At levels 2 and 3, a health system must also think about how to leverage its foundation resources and internal employee community-outreach volunteer programs.  Once you better understand the patients that you’re serving in your market and the community-based services they access, you can better deploy employee-based efforts and philanthropic activities that align with the strategic efforts and provide maximal impact.

If at Level 3, Leadership Teams Should Be:

  • Crafting the information exchange platform governance infrastructure to delineate key roles, essential participants, and shared objectives.
  • Committing to cross-community collaboration [potentially including competitors] and a long-term effort; recognizing that your health system might be an anchor organization, but it cannot independently solve the entire problem.
  • Selecting and deploying the technology infrastructure [Pieces Iris™, TAVHealth, Unite Us, etc.] to enable cross-community engagement.  Develop updated clinical and community-based workflows.

In summary, if you’re just starting to address SDOH, you’re late.  It is critical for health systems to begin their SDOH journey today, especially if you serve a vulnerable population and/or operate in a market dominated by uninsured and Medicaid patients.  Addressing SDOH is also equally important for organizations managing a lower-wage, commercially insured population and for any health system that is actively managing or considering taking on risk-based contracts.

If you’re well on your way up the SDOH curve and actively integrating SDOH into your strategic and care-delivery models, then start working on new models to bridge social isolation (physical and mental) and to better understand (and develop strategies to address) challenging behaviors, including chronic helplessness.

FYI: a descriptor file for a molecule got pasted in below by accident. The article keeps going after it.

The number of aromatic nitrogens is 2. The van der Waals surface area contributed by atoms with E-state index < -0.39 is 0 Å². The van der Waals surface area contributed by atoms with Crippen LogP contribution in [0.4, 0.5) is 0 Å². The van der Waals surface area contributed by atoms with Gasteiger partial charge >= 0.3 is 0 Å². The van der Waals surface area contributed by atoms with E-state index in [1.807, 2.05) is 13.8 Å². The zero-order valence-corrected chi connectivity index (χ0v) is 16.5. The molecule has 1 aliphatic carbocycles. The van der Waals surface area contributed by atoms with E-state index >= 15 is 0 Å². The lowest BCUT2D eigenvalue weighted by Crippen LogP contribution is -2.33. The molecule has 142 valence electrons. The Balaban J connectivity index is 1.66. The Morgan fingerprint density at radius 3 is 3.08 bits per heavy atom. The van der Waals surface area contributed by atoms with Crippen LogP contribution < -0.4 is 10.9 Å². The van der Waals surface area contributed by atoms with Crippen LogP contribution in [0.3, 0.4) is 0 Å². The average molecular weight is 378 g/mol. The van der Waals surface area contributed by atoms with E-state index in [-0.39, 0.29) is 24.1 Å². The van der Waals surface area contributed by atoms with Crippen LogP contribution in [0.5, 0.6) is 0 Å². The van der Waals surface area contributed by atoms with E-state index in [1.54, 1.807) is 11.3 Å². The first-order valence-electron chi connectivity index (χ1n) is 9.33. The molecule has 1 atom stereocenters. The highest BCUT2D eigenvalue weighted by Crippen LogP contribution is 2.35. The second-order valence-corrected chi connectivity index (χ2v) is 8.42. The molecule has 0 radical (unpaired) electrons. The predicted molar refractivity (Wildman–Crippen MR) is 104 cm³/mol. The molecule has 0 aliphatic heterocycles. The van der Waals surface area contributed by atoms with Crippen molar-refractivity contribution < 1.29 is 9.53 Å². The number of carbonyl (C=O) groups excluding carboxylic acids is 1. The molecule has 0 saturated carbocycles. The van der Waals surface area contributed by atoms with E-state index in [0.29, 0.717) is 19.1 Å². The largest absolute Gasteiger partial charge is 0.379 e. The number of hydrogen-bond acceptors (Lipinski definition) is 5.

To learn more about our Dallas journey, please visit our website and see what our team of PCCI experts is doing to make a difference or visit our technology partners at Pieces Technology to experience the Pieces IRIS™ technology.

14 November 2018

World Diabetes Day




Today, November 14, is designated as World Diabetes Day to unite the global diabetes community to produce a powerful voice for diabetes awareness and advocacy. According to the World Health Organization (WHO), over 425 million people are currently living with diabetes, prevalence is continuing to rise, and one in two people currently living with diabetes is undiagnosed.

Living with diabetes is a daily struggle, but many organizations have worked to create programs to decrease the struggle of those impacted. Ms. F, a 62-year-old African-American female with diabetes who relies on getting her nutrition from a food pantry, is a great example of someone that has benefited from these programs. Ms. F struggled with making proper food choices, adherence to proper medication, and transportation to make regular doctors’ appointments.